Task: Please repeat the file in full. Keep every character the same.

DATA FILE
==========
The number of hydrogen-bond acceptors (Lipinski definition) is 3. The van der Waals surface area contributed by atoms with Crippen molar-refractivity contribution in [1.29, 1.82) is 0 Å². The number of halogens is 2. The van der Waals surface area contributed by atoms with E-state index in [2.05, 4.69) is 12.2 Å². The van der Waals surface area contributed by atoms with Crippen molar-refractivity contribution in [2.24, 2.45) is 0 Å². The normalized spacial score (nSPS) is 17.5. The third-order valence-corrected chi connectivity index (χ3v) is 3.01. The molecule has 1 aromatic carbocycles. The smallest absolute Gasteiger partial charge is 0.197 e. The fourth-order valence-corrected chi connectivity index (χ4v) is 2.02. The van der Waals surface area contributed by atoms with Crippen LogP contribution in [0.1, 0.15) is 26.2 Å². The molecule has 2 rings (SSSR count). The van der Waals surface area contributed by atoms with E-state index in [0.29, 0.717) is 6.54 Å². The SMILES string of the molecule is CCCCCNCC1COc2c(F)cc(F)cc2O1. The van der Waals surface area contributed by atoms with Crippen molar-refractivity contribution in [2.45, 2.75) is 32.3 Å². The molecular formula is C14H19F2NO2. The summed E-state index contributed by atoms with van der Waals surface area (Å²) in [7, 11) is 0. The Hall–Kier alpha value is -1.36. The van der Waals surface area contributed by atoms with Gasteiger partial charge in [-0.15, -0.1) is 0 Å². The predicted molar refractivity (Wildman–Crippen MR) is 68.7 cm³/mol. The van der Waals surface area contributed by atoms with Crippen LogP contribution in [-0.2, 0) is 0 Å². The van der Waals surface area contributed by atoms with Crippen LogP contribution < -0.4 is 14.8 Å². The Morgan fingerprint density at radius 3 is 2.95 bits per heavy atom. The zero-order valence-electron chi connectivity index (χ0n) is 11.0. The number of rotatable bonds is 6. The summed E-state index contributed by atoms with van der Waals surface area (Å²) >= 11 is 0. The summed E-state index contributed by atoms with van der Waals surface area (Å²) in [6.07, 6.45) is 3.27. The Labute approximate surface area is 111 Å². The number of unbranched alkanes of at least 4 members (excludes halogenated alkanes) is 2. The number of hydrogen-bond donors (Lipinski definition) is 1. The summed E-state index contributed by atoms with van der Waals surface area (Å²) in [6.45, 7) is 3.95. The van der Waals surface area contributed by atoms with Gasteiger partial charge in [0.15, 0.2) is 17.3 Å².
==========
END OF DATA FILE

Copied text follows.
The number of hydrogen-bond acceptors (Lipinski definition) is 3. The van der Waals surface area contributed by atoms with Crippen molar-refractivity contribution in [1.29, 1.82) is 0 Å². The number of halogens is 2. The van der Waals surface area contributed by atoms with E-state index in [2.05, 4.69) is 12.2 Å². The van der Waals surface area contributed by atoms with Crippen molar-refractivity contribution in [2.24, 2.45) is 0 Å². The normalized spacial score (nSPS) is 17.5. The third-order valence-corrected chi connectivity index (χ3v) is 3.01. The molecule has 1 aromatic carbocycles. The smallest absolute Gasteiger partial charge is 0.197 e. The fourth-order valence-corrected chi connectivity index (χ4v) is 2.02. The van der Waals surface area contributed by atoms with Crippen LogP contribution in [0.1, 0.15) is 26.2 Å². The molecule has 2 rings (SSSR count). The van der Waals surface area contributed by atoms with E-state index in [0.29, 0.717) is 6.54 Å². The SMILES string of the molecule is CCCCCNCC1COc2c(F)cc(F)cc2O1. The van der Waals surface area contributed by atoms with Crippen molar-refractivity contribution in [2.45, 2.75) is 32.3 Å². The molecular formula is C14H19F2NO2. The summed E-state index contributed by atoms with van der Waals surface area (Å²) in [7, 11) is 0. The Hall–Kier alpha value is -1.36. The van der Waals surface area contributed by atoms with Gasteiger partial charge in [-0.15, -0.1) is 0 Å². The predicted molar refractivity (Wildman–Crippen MR) is 68.7 cm³/mol. The van der Waals surface area contributed by atoms with Crippen LogP contribution in [-0.2, 0) is 0 Å². The van der Waals surface area contributed by atoms with Crippen LogP contribution < -0.4 is 14.8 Å². The Morgan fingerprint density at radius 3 is 2.95 bits per heavy atom. The zero-order valence-electron chi connectivity index (χ0n) is 11.0. The number of rotatable bonds is 6. The summed E-state index contributed by atoms with van der Waals surface area (Å²) >= 11 is 0. The summed E-state index contributed by atoms with van der Waals surface area (Å²) in [6.07, 6.45) is 3.27. The Labute approximate surface area is 111 Å². The number of unbranched alkanes of at least 4 members (excludes halogenated alkanes) is 2. The number of hydrogen-bond donors (Lipinski definition) is 1. The summed E-state index contributed by atoms with van der Waals surface area (Å²) in [6.45, 7) is 3.95. The van der Waals surface area contributed by atoms with Gasteiger partial charge in [0.15, 0.2) is 17.3 Å².